Sunday, July 31, 2011

Show, Don't Tell: a Review of Will Lavender's "Dominance"

Dominance by Will Lavender

I was initially drawn to Dominance by its plot:  twelve years into his prison sentence, a Literature professor convicted of murdering two students is given permission to teach a special night class from prison via a video feed.  Ostensibly a class about the reclusive and enigmatic author Paul Fallows, in reality it is the beginning of a game created by the professor to win his release from prison.  Fifteen years later, the members of the night class are drawn together again after one of their members is murdered in a way that suggests that the game never ended.

As I said, it was Dominance's plot that drew me to it, and for the most part, that aspect didn't disappoint; I was invested enough in the parallel storylines which bounced back and forth in time from the original night class to the present reunion that I could hardly put the book down.  Unfortunately, while the plot did not disappoint, the same cannot be said about most every other aspect of the book.

My biggest problem with the book was with the execution of the night class sequences, and their inability to live up to the expectations generated by the present day sequences; to wit, every member of the class talks frequently about how much that experience changed their lives, and their are many intimations about the power of the game known as The Procedure sprinkled throughout their conversations, but the flashback scenes don't convey any of that effectively.  There's only one Procedure sequence, and it most definitely does not exhibit the power that is suggested by all the other references, and the attempts to make the professor's actions during the class feel menacing fall flat.  There's a lot of description in the present of the relationships between the classmates in the past, but very little of that makes it onto the page in the past.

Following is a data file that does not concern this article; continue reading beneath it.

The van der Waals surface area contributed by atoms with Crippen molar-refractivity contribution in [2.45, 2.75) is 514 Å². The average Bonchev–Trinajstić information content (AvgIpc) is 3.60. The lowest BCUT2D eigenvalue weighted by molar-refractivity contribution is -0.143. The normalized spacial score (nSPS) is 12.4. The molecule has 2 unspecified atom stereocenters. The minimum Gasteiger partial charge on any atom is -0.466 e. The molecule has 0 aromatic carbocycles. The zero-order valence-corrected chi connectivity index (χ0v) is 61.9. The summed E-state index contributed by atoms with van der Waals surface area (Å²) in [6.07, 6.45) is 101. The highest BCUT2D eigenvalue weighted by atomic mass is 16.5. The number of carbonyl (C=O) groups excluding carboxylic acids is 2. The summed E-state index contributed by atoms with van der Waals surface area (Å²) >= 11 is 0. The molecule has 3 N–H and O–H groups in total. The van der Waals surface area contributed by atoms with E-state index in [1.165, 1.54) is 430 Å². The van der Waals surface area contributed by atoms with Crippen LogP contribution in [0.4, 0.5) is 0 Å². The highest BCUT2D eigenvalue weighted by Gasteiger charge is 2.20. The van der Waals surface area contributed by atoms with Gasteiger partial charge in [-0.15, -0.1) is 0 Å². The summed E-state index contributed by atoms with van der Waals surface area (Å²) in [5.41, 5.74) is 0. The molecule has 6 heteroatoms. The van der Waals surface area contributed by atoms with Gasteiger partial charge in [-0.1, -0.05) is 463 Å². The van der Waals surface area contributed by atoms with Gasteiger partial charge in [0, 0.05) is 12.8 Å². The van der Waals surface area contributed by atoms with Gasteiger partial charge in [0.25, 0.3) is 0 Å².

All in all, I think the book could have benefited from one of two things: either an expansion of those flashback chapters to give more depth to the characters and situation, or a complete excising of them. Lavender too often fell back on having characters tell us about the past without effectively showing it when he had the opportunity, but if the story had been told totally in the present, then it's possible that the tantalizing hints given by the characters about their past might have been enough to satisfy. 

I suppose I should stress here that I am not a big mystery reader, so it's quite likely that what I was looking for in the book isn't what a mystery reader craves in their genre.  If you're mainly interested in watching people tracking down clues as the mystery unfolds in ways you weren't expecting, then I think Dominance is well worth your time; the central mystery kept me engaged throughout, and the blurbs on the back about the ending are spot-on.  And, I have to admit that the snippets of  discussion of the works of "Paul Fallows" sprinkled throughout were filled with some interesting ideas that show off the fact that author Will Lavender used to be a literature professor himself.  I just wish he had taken the time to flesh out other aspects as well.

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